Spirits of Sanger School, Miss Nina still speak
Peace. Since the thunder of artillery in the Middle East has ended, the language of far-off war — "sorties," "surgical strikes," and "ordnances" — may now be re- placed in our minds with thoughts of spring.
News of the war and now of the peace has pervaded our going out and coming in. I am glad to have permission this good March day to think of other things.
Perhaps I began reminiscing about simpler times to escape the complex new realities bombarding my mind. Or maybe I am yearning for yesterday because my cousin recently sent me two enormous albums of memories of my aunt, Miss Nina Birdena Glass, principal for 38 years of Sanger Elementary School.
To open the large, red leather volumes is to wrinkle time. Suddenly it is 1947, and I am in another upstairs room at 3825 Jefferson. Four years old, I've just finished my required smile exercises so I can go down to breakfast a happy child ... as my Aunt Nina Bird has instructed me to be.
After oatmeal, each morning, Miss Nina would squeeze me into the space behind her seat in her gray Dodge coupe, and we would drive very slowly down to 18th Street, to Sanger Elementary.
Although I never attended Sanger officially, in a real sense I went to school with Nina Bird all my life, having my posture checked, my attitude corrected, my pen- manship improved.
With a fresh rose pinned to my dress by my aunt, I would sit in her office while she performed her duties. She usually gave me a Rainbo Bread pencil (any color I wanted) and told me to practice my "O's" on a Big Chief tablet.
Sometimes she would bring a student to her desk and explain, "Manners make the man. And Miss Nina knows you want to be a good child, so you go back and apologize to your teacher for being rude. I won't spank you. I know you won't misbehave again."
Miss Nina made us all believe that we were lovely and bright. How? She just smiled her gentle, gracious smiles, tilting her head and bending toward us, letting us see her pleasure when she talked to us. She believed the world was good, and together we could make it even better.
She also filled our lives with art. The beautiful paintings on the walls and large leather lounge chairs in her library — the first elementary school library in the United States — combined with the fresh flowers in the halls and the music in the cafeteria to make us all feel the school was a luxurious home.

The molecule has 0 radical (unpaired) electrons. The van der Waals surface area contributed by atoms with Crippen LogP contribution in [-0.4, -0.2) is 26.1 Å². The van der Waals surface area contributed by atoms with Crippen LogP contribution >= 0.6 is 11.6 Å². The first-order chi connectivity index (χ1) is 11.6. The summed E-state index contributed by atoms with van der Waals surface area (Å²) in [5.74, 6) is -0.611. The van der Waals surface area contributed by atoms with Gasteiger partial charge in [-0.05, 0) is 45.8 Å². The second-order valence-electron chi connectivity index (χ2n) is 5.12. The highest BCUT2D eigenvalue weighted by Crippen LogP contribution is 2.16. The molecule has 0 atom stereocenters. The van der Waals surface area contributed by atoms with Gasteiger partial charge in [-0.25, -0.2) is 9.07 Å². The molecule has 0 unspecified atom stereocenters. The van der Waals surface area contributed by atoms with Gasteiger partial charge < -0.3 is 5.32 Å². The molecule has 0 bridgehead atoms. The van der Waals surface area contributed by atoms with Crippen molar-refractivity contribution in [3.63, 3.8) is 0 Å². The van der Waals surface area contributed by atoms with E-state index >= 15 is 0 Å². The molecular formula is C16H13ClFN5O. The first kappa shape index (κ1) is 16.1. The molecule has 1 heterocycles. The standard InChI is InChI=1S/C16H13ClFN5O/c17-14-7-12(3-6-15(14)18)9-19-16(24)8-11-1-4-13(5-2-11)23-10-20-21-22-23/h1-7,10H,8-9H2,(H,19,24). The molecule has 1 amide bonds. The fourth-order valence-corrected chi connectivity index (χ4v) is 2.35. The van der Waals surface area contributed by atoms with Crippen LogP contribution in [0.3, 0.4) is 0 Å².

"Love of the Beautiful" was her watchword for the school. The photographs in these albums before me reveal a world of Christmas floats, dramas, doll fairs, May Fetes, and Ginger Jars. "Sanger is a happy school" speaks from every page.
Indeed, my aunt was a happy woman. Her bright colored skirts swishing as she danced up the stairs, Nina believed in walking rhythmically. She and the Hoffmannettes (from whom she took ballet) heard the music of the spheres and stepped in time.
But equally important — beyond the beauty, style, and dance — Aunt Nina endowed us with a love for books. She was as devoted to her library as she was to human beings. Books were alive. They spoke to us as friends. Because of my aunt, I knew Alice in Wonderland, Snow White and Rose Red, Heidi, and lots more.
In addition, she gave me her bookroom. I remember being left there frequently. The air was thick with the smell of words on shelf after shelf of colored bindings. To sit in the midst of the greens, reds, yellows, was like being dropped into a box of Crayolas.
It was in this fairyland that I committed a crime. I stole a book. Having been allowed to look at any book as long as I handled it respectfully and put it back in exactly the right place, I came upon a health reader, The Land of Happy Days.
Betty and Jack were eating lots of candy and pouting when Twinkle the Fairy appeared in their mirror to take them (flying on the wings of Twinkle's bat) to the world of good health, milk, vegetables, and exercise. The book instantly became my friend and told me to take it home, as I recall...
The book has always symbolized Sanger; Twinkle in her gold dress covered with gold stars certainly represented Nina. Pushed, I might equate the bat and the gray Dodge. The book became my treasure, woven with my guilt. I have it still.
Retiring in 1958, Miss Nina continued to reach out to Waco residents for another 20 years. (Most of us bought at least one set of World Books from her.)
A few days before her death in 1977, she instructed me one last time: "Now, Sweetness, some people will ask you how old I was at the end. Don't tell them." Her eyes smiled as she patted my hand. "Just remind them I was always 17in my heart."
Miss Nina stayed young because she loved children, the arts, and learning. She often reminded me: "I'll build a tower in my mind of all the lovely things I know. So when the world grows hard and cold, I'll have a high and secret place in which to go."
Today the playground is barren where the principal once played baseball with her students. The shell of the red brick building belies the laughter and the bells that used to ring. But the spirit of Sanger and Miss Nina still speaks, telling us smart bombs are not enough. We need smart children.
Miss Nina insists we must rededicate our lives to beauty and to good schools ... because we know in our hearts it is the right thing to do.
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